Sunderland are in deep trouble, and face a real task in getting out of the relegation mire this season. The Black Cats have had a terrible start to the new season, and with only four points recorded after ten league games, this term is officially a worse start than the 2005-06 campaign in which they were relegated from the English top flight.
Paolo Di Canio and his outlandish methods have been and gone, with Gus Poyet now in the Stadium of Light hotseat and charged with getting the Wearside outfit out of the bottom three.
One notable change in personnel in Poyet’s two games in charge has been the reintroduction of midfielder Lee Cattermole.
The 25-year-old was largely banished from the Black Cats first team under the tempestuous Italian, with a clash of personalities with Di Canio coined as the reason. In fact, Cattermole was reportedly the figurehead of player discontent at Sunderland, and the midfielder’s confrontation with his manager is thought to have been the final straw that saw Di Canio lose his job.
Poyet has brought Cattermole back into the picture, and his two performances for Sunderland since the Uruguayan’s appointment have summarised the player and his abilities perfectly.
The former Middlesbrough man was a shining light in the only Sunderland team to record a Premier League win this season, marshaling his side from his position in front of his back four against Newcastle.
Cattermole has a dogged presence in the boiler room, assured in possession and visibly lifted those around him. The likes of Jack Colback appear to look up to his talismanic team-mate, and the midfielder’s reintroduction looked like a masterstroke by Poyet.
Fast forward six days and the club’s momentum from victory in the Tyne-Wear derby is neutralised by an underwhelming 1-0 defeat to Hull. Cattermole again started the game, but was dismissed on the stroke of half-time for a reckless challenge that resulted in a straight red card.
Andrea Dossena was also dismissed, and the pair’s indiscipline debilitated a Sunderland team in desperate need of points.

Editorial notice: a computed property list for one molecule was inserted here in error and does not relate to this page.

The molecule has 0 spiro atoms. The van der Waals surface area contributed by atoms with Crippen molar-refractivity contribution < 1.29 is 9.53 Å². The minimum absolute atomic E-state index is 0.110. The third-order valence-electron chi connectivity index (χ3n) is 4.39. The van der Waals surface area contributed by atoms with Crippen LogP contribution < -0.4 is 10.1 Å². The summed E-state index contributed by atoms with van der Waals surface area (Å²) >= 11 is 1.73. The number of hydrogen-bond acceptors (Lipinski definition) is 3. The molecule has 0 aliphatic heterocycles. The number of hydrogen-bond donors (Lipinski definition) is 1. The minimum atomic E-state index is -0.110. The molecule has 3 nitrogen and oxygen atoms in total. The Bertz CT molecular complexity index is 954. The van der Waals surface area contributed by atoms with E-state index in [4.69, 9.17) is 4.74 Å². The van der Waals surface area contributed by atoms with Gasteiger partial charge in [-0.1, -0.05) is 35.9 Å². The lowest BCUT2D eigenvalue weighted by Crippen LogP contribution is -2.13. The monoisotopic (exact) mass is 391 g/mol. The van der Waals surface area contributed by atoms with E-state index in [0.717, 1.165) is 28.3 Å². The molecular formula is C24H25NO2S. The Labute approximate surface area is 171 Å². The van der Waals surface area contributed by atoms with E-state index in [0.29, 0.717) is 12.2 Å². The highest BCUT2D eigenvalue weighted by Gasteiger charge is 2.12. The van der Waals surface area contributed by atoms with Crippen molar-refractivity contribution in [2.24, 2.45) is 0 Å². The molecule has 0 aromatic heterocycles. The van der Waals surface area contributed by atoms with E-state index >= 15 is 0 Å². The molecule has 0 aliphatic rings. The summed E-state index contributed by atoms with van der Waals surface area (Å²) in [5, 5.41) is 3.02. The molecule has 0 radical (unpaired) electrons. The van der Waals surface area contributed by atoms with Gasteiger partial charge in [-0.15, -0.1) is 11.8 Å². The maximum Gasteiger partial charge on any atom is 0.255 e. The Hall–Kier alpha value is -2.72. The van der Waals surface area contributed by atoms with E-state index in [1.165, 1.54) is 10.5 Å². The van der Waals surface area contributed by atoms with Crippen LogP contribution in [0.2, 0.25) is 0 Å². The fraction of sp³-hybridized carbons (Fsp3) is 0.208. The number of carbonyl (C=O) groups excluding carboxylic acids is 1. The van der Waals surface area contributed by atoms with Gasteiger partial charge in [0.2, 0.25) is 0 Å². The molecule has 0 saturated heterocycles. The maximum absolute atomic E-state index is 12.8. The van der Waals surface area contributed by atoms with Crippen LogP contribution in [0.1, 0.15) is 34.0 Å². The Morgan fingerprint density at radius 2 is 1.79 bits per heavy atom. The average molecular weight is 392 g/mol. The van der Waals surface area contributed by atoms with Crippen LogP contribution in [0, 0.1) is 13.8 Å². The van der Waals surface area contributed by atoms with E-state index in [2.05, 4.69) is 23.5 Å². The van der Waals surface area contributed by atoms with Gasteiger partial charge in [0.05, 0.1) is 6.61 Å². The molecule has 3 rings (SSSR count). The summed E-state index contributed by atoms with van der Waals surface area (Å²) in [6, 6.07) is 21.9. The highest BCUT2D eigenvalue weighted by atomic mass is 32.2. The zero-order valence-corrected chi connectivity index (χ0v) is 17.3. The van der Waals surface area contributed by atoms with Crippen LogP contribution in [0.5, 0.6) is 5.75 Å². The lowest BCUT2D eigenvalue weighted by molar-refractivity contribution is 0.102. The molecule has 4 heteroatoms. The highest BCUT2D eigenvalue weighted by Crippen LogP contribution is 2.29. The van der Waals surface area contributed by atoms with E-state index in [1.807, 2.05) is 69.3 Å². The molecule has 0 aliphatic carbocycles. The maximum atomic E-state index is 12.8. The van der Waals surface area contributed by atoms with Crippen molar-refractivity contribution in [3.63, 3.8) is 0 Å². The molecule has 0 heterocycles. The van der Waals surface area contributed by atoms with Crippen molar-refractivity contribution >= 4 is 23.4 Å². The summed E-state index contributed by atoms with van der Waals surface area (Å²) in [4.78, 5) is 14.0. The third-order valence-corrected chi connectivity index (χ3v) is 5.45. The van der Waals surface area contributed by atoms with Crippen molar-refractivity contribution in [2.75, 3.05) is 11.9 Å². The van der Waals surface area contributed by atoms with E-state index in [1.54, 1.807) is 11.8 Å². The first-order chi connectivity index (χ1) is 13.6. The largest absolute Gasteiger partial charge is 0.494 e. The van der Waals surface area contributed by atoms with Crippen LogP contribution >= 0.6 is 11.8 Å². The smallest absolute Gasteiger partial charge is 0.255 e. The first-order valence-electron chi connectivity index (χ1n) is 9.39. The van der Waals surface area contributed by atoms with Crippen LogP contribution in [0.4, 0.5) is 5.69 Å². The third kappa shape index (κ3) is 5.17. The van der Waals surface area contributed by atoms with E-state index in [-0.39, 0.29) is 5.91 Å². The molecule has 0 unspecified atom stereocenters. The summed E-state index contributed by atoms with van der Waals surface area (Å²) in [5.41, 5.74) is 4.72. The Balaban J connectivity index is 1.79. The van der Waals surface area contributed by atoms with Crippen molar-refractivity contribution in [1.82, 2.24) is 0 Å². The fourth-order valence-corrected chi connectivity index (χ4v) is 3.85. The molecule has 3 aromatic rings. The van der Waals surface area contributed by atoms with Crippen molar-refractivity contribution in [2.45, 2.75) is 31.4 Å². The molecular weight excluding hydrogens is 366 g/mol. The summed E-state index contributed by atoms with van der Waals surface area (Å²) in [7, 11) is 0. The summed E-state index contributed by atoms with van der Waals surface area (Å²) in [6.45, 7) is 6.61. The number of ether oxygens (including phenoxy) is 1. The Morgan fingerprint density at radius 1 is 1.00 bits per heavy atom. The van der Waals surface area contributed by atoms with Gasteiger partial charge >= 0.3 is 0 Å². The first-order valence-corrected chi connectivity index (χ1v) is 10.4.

Cattermole’s marching orders made it seven red cards in his Premier League career, despite him only being 25 – only Patrick Vieira, Richard Dunne and Duncan Ferguson have been sent off more (eight times each).
This unwanted record is made even worse by the fact that Cattermole has been dismissed once every 26.57 games.
Poyet has a real decision to make in terms of the role that Cattermole will play in his Sunderland side, and whether his positive attributes outweigh the negative.
On a good day, Cattermole displays leadership, determination and is able on the ball. He has the talent to play Premier League football and has passion that the fans can relate to.
Especially in a predominantly foreign squad like Sunderland’s, having a homegrown English enforcer to lead the side by example could be a really positive feature for Poyet.
However, it appears that Cattermole is incapable of staying out of trouble, and the danger that he could be dismissed is always there when he plays.
Against Newcastle, it was evident that Poyet must have explicitly told his midfielder to keep his cool and remain disciplined, as Cattermole did not engage in physical battles with opposite number Cheick Tioté.
However, a week later, he has given a glorious example of the liability he can be when selected.
Poyet’s handling of Cattermole will need to be just right if he is to help Sunderland stay in the top flight. As Di Canio found out, if the Uruguayan does not manage the enigmatic-yet-impetuous midfielder correctly, it could well lead to his demise.